Pittsboro, NC – While many Fourth of July public fireworks displays are scheduled to watch this year due to the easing of restrictions across the state, the Chatham County Fire Marshal is reminding families to keep safety first when celebrating the holiday at home.
According to the National Fire Protection Association (NFPA) 18 firework-related deaths were reported in 2020, and about 15,600 people were treated for injuries in hospital emergency departments due to the mishandling of live and misfired fireworks, as well as leftover combustible materials not sold and stored improperly. In 2020, North Carolina reported 229 total incidents across the state, with the peak being unsurprisingly right around July 4th. In addition, fires resulting from fireworks cause more than $100 million in direct property damage.
“We want all Chatham County residents to have a fun and safe Fourth of July, but fireworks are dangerous to both adults and children if not handled properly,” said Chatham County Fire Marshal Billy Judson. “We know the safest way to enjoy fireworks is to visit public fireworks displays conducted by trained professionals. With gathering restrictions eased, many community events are back on this year; however, we are concerned about people using fireworks at home.”
Statewide numbers from the University of North Carolina show that burns account for 44% of the injuries treated in emergency rooms seen in the month around July 4th. Half of the fireworks injuries seen at emergency rooms were extremities: hand, finger, or leg. One-third were to the eye or other parts of the head. Children ages 10–14 had the highest rate of fireworks injury, with more than one-third (36%) of the victims of fireworks injuries under age 15.
“If you are going to purchase and partake in consumer fireworks, a few simple precautions can prevent you or your loved ones from becoming one of these statistics,” added Judson.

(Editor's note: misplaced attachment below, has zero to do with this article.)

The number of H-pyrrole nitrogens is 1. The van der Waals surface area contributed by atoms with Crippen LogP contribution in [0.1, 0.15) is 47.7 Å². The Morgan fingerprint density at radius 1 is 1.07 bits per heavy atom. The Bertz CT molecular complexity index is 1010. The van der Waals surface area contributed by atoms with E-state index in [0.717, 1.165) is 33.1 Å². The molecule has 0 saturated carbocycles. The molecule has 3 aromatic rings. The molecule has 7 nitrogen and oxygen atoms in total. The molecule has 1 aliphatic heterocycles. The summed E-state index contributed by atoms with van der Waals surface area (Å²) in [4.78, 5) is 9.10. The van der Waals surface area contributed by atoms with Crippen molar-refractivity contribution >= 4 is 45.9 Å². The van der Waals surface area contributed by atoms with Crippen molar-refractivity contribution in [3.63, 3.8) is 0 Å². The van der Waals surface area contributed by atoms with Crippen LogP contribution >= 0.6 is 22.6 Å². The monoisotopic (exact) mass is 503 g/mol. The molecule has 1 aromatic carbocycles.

The Chatham County Fire Marshal offers the following fireworks safety tips:
If you plan to use fireworks, make sure they are legal in your area.Never use fireworks while impaired by drugs or alcohol.Be extra careful with sparklers: little arms are too short to hold sparklers, which can heat up to 1,200 degrees. Sparklers account for roughly one-quarter of emergency room fireworks injuries.Let young children use glow sticks instead. They can be just as fun but do not burn at a temperature hot enough to melt glass.Never allow young children to handle fireworks. Closely supervise older children around fireworks.Do not wear loose clothing while using fireworks.Never light fireworks indoors or near dry grass.Point fireworks away from homes and keep away from brush, leaves and flammable substances.Stand several feet away from lit fireworks. If a device does not go off, do not stand over it to investigate it.Soak both spent and unused fireworks in water for a few hours before discarding. Keep a bucket of water nearby to fully extinguish fireworks that do not go off or in case of fire.If a child is injured by fireworks, immediately go to a doctor or hospital. If an eye injury occurs, do not allow your child to touch or rub it, as this may cause even more damage.
Judson reminds residents that many fireworks are illegal to use in the state of North Carolina, including but not limited to, exploding, or flying fireworks such as bottle rockets, firecrackers, roman candles and large propelled display bursts. Watch The Dangers of Fireworks, a demonstration by the Office of the State Fire Marshal, to see just how dangerous fireworks can be.
The Chatham County Fire Marshal’s Office will be traveling throughout the county over July 4th weekend to monitor fireworks activity. “If need be, we will confiscate and may also issue fines for illegal fireworks,” said Judson.